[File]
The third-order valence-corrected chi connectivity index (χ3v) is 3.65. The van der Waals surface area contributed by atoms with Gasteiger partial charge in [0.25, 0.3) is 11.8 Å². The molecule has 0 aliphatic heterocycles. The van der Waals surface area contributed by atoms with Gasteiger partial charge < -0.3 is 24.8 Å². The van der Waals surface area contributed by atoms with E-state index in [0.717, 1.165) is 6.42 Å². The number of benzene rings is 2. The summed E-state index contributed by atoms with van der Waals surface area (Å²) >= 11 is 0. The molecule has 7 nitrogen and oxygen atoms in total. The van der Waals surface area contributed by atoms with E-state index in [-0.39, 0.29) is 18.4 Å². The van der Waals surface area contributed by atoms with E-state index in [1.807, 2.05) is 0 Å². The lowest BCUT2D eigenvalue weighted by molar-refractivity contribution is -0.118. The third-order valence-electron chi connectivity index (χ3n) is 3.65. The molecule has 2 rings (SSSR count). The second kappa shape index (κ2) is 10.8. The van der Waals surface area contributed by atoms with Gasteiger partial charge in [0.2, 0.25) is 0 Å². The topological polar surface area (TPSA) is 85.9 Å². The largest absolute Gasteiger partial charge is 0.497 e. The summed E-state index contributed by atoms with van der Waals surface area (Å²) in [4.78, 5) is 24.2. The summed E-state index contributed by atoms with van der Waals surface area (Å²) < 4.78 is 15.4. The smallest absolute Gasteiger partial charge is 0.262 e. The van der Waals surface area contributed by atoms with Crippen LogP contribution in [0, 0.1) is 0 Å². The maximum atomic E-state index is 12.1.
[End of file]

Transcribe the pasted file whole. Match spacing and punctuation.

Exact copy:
The third-order valence-corrected chi connectivity index (χ3v) is 3.65. The van der Waals surface area contributed by atoms with Gasteiger partial charge in [0.25, 0.3) is 11.8 Å². The molecule has 0 aliphatic heterocycles. The van der Waals surface area contributed by atoms with Gasteiger partial charge < -0.3 is 24.8 Å². The van der Waals surface area contributed by atoms with E-state index in [0.717, 1.165) is 6.42 Å². The number of benzene rings is 2. The summed E-state index contributed by atoms with van der Waals surface area (Å²) >= 11 is 0. The molecule has 7 nitrogen and oxygen atoms in total. The van der Waals surface area contributed by atoms with E-state index in [-0.39, 0.29) is 18.4 Å². The van der Waals surface area contributed by atoms with E-state index in [1.807, 2.05) is 0 Å². The lowest BCUT2D eigenvalue weighted by molar-refractivity contribution is -0.118. The third-order valence-electron chi connectivity index (χ3n) is 3.65. The molecule has 2 rings (SSSR count). The second kappa shape index (κ2) is 10.8. The van der Waals surface area contributed by atoms with Gasteiger partial charge in [0.2, 0.25) is 0 Å². The topological polar surface area (TPSA) is 85.9 Å². The largest absolute Gasteiger partial charge is 0.497 e. The summed E-state index contributed by atoms with van der Waals surface area (Å²) in [4.78, 5) is 24.2. The summed E-state index contributed by atoms with van der Waals surface area (Å²) < 4.78 is 15.4. The smallest absolute Gasteiger partial charge is 0.262 e. The van der Waals surface area contributed by atoms with Crippen LogP contribution in [0, 0.1) is 0 Å². The maximum atomic E-state index is 12.1.